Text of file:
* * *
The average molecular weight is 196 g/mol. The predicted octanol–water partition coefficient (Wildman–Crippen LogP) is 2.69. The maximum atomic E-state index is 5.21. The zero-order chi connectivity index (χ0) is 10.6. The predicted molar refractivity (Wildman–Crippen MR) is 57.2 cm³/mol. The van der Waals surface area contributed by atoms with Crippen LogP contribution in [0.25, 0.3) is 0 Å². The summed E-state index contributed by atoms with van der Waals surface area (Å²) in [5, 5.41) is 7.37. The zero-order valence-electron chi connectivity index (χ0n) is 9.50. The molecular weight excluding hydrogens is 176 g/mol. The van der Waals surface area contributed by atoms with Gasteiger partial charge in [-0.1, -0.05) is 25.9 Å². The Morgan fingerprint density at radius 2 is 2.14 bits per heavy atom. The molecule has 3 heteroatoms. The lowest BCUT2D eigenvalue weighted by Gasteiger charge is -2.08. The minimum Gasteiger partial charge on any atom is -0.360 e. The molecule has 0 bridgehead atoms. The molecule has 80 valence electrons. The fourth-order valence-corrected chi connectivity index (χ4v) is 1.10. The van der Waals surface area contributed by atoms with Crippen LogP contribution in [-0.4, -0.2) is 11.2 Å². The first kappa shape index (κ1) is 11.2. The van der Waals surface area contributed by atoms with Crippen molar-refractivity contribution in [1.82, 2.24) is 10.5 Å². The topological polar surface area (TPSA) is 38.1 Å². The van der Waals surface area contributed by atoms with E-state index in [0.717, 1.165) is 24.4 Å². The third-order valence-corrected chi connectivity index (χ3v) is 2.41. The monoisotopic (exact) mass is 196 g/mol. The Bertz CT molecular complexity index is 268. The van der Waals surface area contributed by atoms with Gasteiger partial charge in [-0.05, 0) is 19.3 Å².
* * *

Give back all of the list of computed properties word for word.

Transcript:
The average molecular weight is 196 g/mol. The predicted octanol–water partition coefficient (Wildman–Crippen LogP) is 2.69. The maximum atomic E-state index is 5.21. The zero-order chi connectivity index (χ0) is 10.6. The predicted molar refractivity (Wildman–Crippen MR) is 57.2 cm³/mol. The van der Waals surface area contributed by atoms with Crippen LogP contribution in [0.25, 0.3) is 0 Å². The summed E-state index contributed by atoms with van der Waals surface area (Å²) in [5, 5.41) is 7.37. The zero-order valence-electron chi connectivity index (χ0n) is 9.50. The molecular weight excluding hydrogens is 176 g/mol. The van der Waals surface area contributed by atoms with Gasteiger partial charge in [-0.1, -0.05) is 25.9 Å². The Morgan fingerprint density at radius 2 is 2.14 bits per heavy atom. The molecule has 3 heteroatoms. The lowest BCUT2D eigenvalue weighted by Gasteiger charge is -2.08. The minimum Gasteiger partial charge on any atom is -0.360 e. The molecule has 0 bridgehead atoms. The molecule has 80 valence electrons. The fourth-order valence-corrected chi connectivity index (χ4v) is 1.10. The van der Waals surface area contributed by atoms with Crippen LogP contribution in [-0.4, -0.2) is 11.2 Å². The first kappa shape index (κ1) is 11.2. The van der Waals surface area contributed by atoms with Crippen molar-refractivity contribution in [1.82, 2.24) is 10.5 Å². The topological polar surface area (TPSA) is 38.1 Å². The van der Waals surface area contributed by atoms with E-state index in [0.717, 1.165) is 24.4 Å². The third-order valence-corrected chi connectivity index (χ3v) is 2.41. The monoisotopic (exact) mass is 196 g/mol. The Bertz CT molecular complexity index is 268. The van der Waals surface area contributed by atoms with Gasteiger partial charge in [-0.05, 0) is 19.3 Å².